Africa’s healthcare faces many problems, ranging from inadequate infrastructure to a shortage of funding, but technology is changing healthcare delivery in the continent.
It is critical that Africa’s rapidly expanding young population, which is expected to be the world’s largest workforce by 2040, has access to high-quality healthcare in order to reap the rewards of this generational dividend.
For prospective buyers, these challenges offer a plethora of business opportunities. In Africa, the private sector is becoming increasingly significant in funding healthcare.
The healthcare sector in Sub-Saharan Africa has grown significantly in the last two decades, according to an AVCA survey. Between 2015 and 2020, 97 private equity (PE) and venture capitalist (VC) investments totaling US$1.3 billion were made in Africa’s healthcare sector.
Nigeria, Morocco, Egypt, South Africa, and Ghana are the top five countries in terms of the number of PE and VC fund contributions in healthcare in Africa between 2015 and 2020. Deals in the healthcare market accounted for 8% of overall transaction value in 2019 and 2020, demonstrating investors’ continuing commitment to closing the continent’s healthcare gap.
In 2020, Africa’s share of total reported deal value rose to 16% of total reported deal value, up from 3% in 2019. The overall amount of final closed PE & VC funds in Africa between 2015 and 2020 was US$18.1 billion. Half of this came from funds with healthcare as a focused industry in their investment mandate.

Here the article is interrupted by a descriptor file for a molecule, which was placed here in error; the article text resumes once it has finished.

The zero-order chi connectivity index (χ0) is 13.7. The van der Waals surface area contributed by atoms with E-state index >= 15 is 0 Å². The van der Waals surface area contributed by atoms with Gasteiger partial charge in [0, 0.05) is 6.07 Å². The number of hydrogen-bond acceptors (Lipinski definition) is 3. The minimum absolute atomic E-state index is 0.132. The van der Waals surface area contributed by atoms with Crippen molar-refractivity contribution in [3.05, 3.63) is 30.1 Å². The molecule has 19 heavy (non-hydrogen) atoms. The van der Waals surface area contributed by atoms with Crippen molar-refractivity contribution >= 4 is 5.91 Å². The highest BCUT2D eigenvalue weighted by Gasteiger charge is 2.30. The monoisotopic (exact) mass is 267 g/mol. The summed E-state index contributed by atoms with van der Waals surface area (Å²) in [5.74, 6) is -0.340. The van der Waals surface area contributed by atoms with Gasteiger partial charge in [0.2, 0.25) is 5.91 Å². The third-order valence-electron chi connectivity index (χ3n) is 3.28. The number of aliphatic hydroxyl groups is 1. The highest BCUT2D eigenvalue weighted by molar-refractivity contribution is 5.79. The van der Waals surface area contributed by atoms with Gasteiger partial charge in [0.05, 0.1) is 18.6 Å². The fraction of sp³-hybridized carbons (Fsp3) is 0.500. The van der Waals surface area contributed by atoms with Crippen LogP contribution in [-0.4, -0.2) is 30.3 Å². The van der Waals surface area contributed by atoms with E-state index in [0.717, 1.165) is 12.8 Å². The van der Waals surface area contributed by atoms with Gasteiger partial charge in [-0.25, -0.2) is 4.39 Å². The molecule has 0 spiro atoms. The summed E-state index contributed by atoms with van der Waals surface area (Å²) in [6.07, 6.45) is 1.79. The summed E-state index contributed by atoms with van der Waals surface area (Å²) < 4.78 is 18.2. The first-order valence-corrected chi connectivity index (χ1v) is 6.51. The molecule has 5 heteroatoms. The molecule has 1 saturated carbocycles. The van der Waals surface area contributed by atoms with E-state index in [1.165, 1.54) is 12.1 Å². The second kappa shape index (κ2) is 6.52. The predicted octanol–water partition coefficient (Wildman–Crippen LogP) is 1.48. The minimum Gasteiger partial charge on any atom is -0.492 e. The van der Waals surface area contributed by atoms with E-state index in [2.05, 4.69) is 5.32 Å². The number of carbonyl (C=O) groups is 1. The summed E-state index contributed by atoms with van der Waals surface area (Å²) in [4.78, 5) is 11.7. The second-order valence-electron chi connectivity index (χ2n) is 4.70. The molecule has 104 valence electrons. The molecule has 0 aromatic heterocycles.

Nearly half of all healthcare in Sub-Saharan Africa is provided by the private sector, and nearly 60% of the continent’s healthcare funding is provided by private sources.
When asked why healthcare investment is growing in Africa, Ugo Iwuchukwu, Brands and contact manager at Helium Health, said, “The situation with the latest investments into African healthcare is a melting pot of a lot of things.” For starters, it was unavoidable. Healthcare is an industry that concerns everybody, and it lags behind contemporary sectors like banking and even telecommunications in terms of technological advancement. Consider how you can make almost any trade online, but you can not do any healthcare operation online. As a result, it has always been a position where value could be added by all stakeholders.
“Second, the pandemic unintentionally shone a spotlight on the state of global healthcare, demonstrating what people like Helium have been saying: there is a lot of work to be done to develop not only Nigeria, but the whole global healthcare sector. As a result, what was already simmering prior to the pandemic gains traction.”
As more players come on board and technology is gradually being used to solve numerous healthcare issues around the continent, digital technology is becoming more prevalent in Africa’s healthcare market.
While investment in the healthtech sector is still in its infancy relative to other sectors such as fintech, the race has obviously started, and it will only be a matter of time before we see the fintech sector’s progress mirrored in healthcare across Africa.